But the weakening of the liberal world order is due, more than anything else, to the changed attitude of the US. Under President Donald Trump, the US decided against joining the Trans-Pacific Partnership and to withdraw from the Paris climate agreement. It has threatened to leave the North American Free Trade Agreement and the Iran nuclear deal. It has unilaterally introduced steel and aluminum tariffs, relying on a justification (national security) that others could use, in the process placing the world at risk of a trade war. It has raised questions about its commitment to NATO and other alliance relationships. And it rarely speaks about democracy or human rights. “America First” and the liberal world order seem incompatible.

    My point is not to single out the US for criticism. Today’s other major powers, including the EU, Russia, China, India, and Japan, could be criticized for what they are doing, not doing, or both. But the US is not just another country. It was the principal architect of the liberal world order and its principal backer. It was also a principal beneficiary.

    America’s decision to abandon the role it has played for more than seven decades thus marks a turning point. The liberal world order cannot survive on its own, because others lack either the interest or the means to sustain it. The result will be a world that is less free, less prosperous, and less peaceful, for Americans and others alike.

    https://www.project-syndicate.org/co...-haass-2018-03
    Last edited by Junon; 03-30-2018 at 10:37 PM.

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    Re: Liberal World Order, R.I.P.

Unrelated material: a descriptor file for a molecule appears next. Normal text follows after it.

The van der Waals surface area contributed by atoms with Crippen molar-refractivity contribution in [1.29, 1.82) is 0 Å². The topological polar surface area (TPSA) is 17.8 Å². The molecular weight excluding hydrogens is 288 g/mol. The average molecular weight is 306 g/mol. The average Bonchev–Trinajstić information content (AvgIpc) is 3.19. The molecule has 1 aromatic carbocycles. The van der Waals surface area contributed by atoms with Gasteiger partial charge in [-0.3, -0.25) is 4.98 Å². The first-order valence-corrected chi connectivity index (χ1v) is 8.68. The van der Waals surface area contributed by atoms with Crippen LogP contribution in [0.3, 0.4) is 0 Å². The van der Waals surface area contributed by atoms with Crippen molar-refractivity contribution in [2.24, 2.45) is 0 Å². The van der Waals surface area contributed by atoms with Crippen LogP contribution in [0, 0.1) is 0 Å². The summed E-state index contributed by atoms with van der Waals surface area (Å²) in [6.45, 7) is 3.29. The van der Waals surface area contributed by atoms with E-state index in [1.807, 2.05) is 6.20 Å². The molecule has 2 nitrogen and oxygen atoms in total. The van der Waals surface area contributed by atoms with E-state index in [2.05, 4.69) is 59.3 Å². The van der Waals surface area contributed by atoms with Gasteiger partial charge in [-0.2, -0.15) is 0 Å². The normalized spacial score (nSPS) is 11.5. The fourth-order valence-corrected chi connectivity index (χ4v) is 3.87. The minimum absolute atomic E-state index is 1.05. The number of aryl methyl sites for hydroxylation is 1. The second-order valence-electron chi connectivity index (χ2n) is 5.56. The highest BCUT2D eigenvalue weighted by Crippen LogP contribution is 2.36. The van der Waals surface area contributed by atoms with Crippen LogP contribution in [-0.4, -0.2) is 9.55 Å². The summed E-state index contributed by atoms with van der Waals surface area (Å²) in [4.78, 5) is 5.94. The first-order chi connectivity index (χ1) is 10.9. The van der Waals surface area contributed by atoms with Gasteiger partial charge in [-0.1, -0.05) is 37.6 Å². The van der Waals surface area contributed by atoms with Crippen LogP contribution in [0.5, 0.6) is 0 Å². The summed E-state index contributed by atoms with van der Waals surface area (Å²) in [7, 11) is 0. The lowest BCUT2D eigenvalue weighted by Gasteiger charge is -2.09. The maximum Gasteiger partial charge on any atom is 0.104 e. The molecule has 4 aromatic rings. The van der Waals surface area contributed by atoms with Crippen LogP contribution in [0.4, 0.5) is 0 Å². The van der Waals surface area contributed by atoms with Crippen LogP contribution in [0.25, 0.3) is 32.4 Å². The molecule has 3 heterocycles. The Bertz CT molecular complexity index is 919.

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    Quote Originally Posted by fschmidt View Post
    The word "liberal" has been so badly abused and had so many meanings that it is now a useless word. There is Modern Culture which can be divided into the Modern Left and Modern Right. And there is Traditional America which was Christian and is now dead. Traditional America was a great culture which allowed freedom of religion and economic freedom (capitalism). The freedom enjoyed by Muslims in America is mostly due to laws put in place by Traditional America. Modern Culture is pure evil and hates all forms of freedom including religious freedom, economic freedom, and freedom of speech. This applies equally to the Left and Right. The only reason that the Left supports Islam is as a way of attacking the Right. The Left shares no values with Islam and fundamentally hates tradition and morality. The best path for Muslims is to be nonpartisan. Vote for whoever is most tolerant of Islam and ignore the Left/Right divide.